God help us all, THIS is Baltimore.
Leaving the party, we walk a few blocks back towards Headquarters, me carrying the night stick they’ve given him, mounted on a plaque along with the sappiest and most touching dedication I’ve ever read. The hubby bends down to pick up a piece of garbage, drops it in a trashcan and walks on past the building housing all that he’s loved and accomplished in more than a decade and I take his hand.
We walk over to the palatial, stunning City Hall, with its round windows that always remind me of portholes and, therefore, of the harbor only a few blocks south. Here, a harried four foot nine attorney is working past eight pm on her son’s birthday to cobble together a deposition the hubby must sign before he disappears into the night. The carpet is stained with gallons of spilled coffee, the original glorious arches at the ceiling are only suggested under drywall.
This is Baltimore.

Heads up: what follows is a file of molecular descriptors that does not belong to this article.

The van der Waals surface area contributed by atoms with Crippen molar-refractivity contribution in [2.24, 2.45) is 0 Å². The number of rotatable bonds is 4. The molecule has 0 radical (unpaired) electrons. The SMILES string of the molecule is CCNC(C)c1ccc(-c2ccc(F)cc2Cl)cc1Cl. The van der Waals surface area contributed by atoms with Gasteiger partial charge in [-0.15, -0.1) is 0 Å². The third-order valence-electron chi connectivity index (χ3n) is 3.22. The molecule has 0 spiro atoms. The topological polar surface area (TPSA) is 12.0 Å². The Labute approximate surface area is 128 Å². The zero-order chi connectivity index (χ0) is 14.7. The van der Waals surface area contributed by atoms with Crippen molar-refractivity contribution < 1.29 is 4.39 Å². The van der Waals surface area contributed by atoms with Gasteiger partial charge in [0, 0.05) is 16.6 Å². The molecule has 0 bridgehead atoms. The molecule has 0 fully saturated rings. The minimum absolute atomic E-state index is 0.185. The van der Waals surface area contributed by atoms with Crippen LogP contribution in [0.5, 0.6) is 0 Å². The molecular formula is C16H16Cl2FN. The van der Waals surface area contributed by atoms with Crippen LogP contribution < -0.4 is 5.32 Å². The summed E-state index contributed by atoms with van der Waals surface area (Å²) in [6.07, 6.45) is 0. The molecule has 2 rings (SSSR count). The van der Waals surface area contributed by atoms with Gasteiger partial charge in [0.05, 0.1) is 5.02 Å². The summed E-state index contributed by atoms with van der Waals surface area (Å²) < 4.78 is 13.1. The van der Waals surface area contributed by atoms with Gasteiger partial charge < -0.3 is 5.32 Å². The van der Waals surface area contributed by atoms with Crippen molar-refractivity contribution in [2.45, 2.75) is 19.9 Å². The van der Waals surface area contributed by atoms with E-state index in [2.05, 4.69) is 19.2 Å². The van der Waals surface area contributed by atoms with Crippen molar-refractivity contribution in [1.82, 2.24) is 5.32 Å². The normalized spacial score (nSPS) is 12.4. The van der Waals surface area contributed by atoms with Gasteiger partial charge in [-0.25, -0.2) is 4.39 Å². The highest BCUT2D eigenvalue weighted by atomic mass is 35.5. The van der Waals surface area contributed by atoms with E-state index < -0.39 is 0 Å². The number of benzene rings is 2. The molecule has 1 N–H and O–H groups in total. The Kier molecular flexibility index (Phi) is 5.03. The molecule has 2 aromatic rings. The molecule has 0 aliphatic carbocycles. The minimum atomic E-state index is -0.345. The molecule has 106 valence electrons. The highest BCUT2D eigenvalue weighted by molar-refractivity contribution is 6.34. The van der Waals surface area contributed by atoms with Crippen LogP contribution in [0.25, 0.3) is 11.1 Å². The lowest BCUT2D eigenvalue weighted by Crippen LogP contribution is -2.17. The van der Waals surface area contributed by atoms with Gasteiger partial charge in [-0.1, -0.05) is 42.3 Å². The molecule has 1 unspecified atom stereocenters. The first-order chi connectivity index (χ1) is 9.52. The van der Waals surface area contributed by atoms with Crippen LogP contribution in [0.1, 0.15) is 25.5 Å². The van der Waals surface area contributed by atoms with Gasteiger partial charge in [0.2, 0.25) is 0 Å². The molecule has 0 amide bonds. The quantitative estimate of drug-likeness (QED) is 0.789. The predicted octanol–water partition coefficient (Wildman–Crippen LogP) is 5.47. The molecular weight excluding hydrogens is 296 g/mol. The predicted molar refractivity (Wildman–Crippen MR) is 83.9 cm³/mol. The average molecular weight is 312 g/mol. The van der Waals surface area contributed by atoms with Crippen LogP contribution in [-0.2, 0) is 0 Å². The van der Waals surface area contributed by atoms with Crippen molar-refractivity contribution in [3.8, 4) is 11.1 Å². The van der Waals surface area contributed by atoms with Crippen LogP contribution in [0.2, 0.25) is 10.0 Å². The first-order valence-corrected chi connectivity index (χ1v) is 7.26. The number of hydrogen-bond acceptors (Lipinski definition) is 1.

When we leave the seat of government, we walk a couple of blocks and almost run into a muscled guy on Baltimore Street, just outside one of the strip clubs. “That’s him,” the hubby says after he passes, letting me know I have come close to bodily contact with a gentleman who’s been arrested 27 times and makes The Block his home, a host at the same wild party that has as guests veteran detectives walking from Headquarters for real coffee and oily young barkers soliciting the men cruising the clubs, trying to decide whether or not to go in and enjoy a “private booth” for a while. I look back as we pass and see this muscle-bound convict bend down and pick up a piece of trash, deposit it in a can.